The SEC Division of Examinations posted a Risk Alert concerning broker-dealers compliance with Regulation Best Interest. Of course, the Risk Alert is not a rule or Securities and Exchange Commission policy statement, but compliance personnel and other industry practitioners are always well-served to pay attention to the Division’s – uh – observations. I could not help but to note that here the first four observations concerned:
- “Policies and Procedures to Comply with the Disclosure Obligation”;
- “Policies and Procedures to Comply with the Care Obligation”;
- “Policies and Procedures Related to Training and Periodic Reviews and Testing”; and
- “Written Procedures” (concerning the Conflict of Interest Obligation).
In fairness to the Division, it told the industry some time ago that its focus would be on firms’ policies and procedures. However, as I see it, this is only part of the story; systems are often necessary to see that these procedures are completely and timely executed. Systems do not have to be expensive or elaborate, just effective. As a colleague once told me, whether it is a painting of dogs playing poker or a Rembrandt, it is still art.
The first ProVisors DC8 meeting is in the books! Many thanks to Morgan (Giovannucci) Florio, Eric Grorud, Richard Kelsey, Dasol Kwan, Christopher Larcade (Group Leader for Philadelphia 2; check them out), Brian Lundeen, CPA, CFE (Group Leader for DC5; check them out too), Ginni Matern, Wendy Moore, Laura Nash, CFP®, Paul Sullivan and Scott Sweitzer for their contributions. It was, indeed, time well spent.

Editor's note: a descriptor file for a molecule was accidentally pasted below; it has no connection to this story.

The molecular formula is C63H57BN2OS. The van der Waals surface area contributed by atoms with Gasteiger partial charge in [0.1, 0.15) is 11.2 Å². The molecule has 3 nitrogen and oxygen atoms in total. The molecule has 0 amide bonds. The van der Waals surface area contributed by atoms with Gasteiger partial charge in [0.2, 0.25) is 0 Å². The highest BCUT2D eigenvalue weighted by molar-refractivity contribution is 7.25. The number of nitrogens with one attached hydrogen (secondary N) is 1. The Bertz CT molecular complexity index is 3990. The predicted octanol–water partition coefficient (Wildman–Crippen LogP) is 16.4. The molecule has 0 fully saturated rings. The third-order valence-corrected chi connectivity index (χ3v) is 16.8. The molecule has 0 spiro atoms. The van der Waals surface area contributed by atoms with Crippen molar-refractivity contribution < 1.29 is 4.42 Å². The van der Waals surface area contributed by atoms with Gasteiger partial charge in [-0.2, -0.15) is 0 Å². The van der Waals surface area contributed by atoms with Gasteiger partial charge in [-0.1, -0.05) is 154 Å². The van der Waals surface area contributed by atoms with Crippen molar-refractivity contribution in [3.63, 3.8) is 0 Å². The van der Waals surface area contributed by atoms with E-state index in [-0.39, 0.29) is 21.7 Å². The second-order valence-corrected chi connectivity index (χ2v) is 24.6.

We meet on the first Wednesday of every month. Please contact me if you are interested in learning more.
It’s that time of year again for compliance officers. We just saw the publication of the 2023 Report on FINRA’s Examination and Risk Monitoring Program. (Members of the National Society of Compliance Professionals, stay tuned for more on that shortly.) Today, we get the SEC Division of Examinations’ 2023 Examination Priorities. Between these and the nearly 1,700 pages of recent rule proposals, I certainly do not have to worry about what to load on my Kindle.
As many have noted, earlier today the SEC proposed a new “Safeguarding Rule” to replace the Custody Rule’s provisions. The fact sheet to which I link below summarizes those changes.
Practitioners know that not all rule proposals are the same. Some are overly aggressive and unlikely to see the light of day in the same form. (Does anyone remember FINRA’s “CARDS”?) And with others, what you see is what you are going to get. I will have to read this to get a better sense of where this proposal falls, but at first blush, it seems to be closer to the latter as opposed to the former.
Thank you for reading this article. Please know that I wrote it for informational purposes only (some may consider it ADVERTISING MATERIAL) and did not intend for it to be legal advice or to form an attorney-client relationship with you – especially in jurisdictions where I am not licensed to practice law. I encourage you to seek your own counsel to help you with your specific situation. To that end, I invite you to contact me if you would like to discuss my services.
I enable broker-dealers, registered investment advisers and their associates to spend more time growing their business by helping them address a wide range of legal and compliance responsibilities.